Structure and Light Emission in Germanium Nanoparticles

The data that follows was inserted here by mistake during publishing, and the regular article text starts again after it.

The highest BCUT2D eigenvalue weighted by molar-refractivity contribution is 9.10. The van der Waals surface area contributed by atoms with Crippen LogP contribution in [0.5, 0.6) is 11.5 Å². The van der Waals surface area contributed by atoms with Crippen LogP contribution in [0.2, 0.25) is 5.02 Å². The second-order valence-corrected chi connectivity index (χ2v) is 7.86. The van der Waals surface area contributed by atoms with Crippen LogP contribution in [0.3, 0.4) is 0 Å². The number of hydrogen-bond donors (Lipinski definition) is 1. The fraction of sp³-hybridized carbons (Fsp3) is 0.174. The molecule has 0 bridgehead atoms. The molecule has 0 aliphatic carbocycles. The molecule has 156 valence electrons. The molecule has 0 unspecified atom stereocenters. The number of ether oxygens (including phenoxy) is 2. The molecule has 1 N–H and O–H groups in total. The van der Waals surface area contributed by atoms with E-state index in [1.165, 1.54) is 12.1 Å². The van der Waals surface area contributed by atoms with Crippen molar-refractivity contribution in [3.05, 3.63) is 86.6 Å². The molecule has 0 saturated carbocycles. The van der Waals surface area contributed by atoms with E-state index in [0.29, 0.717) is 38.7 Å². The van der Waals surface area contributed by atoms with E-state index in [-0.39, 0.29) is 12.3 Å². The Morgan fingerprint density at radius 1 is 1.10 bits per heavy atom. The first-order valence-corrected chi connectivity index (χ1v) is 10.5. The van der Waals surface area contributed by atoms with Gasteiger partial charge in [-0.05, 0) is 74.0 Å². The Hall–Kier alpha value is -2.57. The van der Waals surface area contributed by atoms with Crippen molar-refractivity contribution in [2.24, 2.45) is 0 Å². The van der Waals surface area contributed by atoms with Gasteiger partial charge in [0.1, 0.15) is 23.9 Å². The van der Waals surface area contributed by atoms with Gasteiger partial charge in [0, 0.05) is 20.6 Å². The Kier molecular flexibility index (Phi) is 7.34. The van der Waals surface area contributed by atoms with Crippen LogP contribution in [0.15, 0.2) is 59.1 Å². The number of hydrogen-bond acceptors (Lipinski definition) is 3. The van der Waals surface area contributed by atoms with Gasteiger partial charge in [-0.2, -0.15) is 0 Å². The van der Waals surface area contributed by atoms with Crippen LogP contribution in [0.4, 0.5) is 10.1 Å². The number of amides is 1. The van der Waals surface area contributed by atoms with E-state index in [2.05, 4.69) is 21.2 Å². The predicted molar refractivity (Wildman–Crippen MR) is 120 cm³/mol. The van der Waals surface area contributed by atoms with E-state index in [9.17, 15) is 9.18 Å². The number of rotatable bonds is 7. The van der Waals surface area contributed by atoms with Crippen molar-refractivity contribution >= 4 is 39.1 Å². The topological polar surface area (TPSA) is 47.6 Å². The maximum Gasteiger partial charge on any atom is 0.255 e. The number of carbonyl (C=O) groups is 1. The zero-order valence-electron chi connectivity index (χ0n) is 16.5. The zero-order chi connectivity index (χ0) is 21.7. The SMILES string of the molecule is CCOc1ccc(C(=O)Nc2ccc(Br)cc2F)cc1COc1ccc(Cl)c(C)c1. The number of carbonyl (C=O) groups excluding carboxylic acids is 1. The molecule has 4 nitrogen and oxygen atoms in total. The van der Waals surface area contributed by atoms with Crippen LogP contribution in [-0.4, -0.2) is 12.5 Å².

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In this study, advanced techniques in the synthesis of germanium nanoparticles have been investigated. Based on physical and chemical production methods, including stain etching, liquid-phase pulsed laser ablation, sol-gel synthesis and two benchtop colloidal synthesis techniques, germanium nanoparticles with various surface terminations were formed. Out of those, colloidal synthesis by benchtop chemistry (named CS1) were found to be the most promising synthesis route in terms of yield and stability of the as-prepared Ge qdots and its luminescence with almost no oxides present. For the characterisation of Ge nanoparticles, Raman spectroscopy, Photoluminescence (PL) spectroscopy, Transmission electron microscopy (TEM) with energy dispersive X-ray spectroscopy (EDX) and selective area electron diffraction (SAED) techniques were utilised before conducting X-ray absorption spectroscopy (XAS) measurements. The structure and morphology of Ge quantum dots formed using colloidal synthesis routes were found to fit best to the model of a nanocrystalline core surrounded by disordered Ge layers. Optically-detected X-ray absorption studies have enabled us to establish a direct link between nanoparticles structure and the source of the luminescence. The most important outcome of this study is that it provides a direct experimental route linking synthesis conditions and properties of nanosized Ge quantum dots. Furthermore, using annealing, we can control surface termination even further, as well as change particle size and possibly produce metastable phases.
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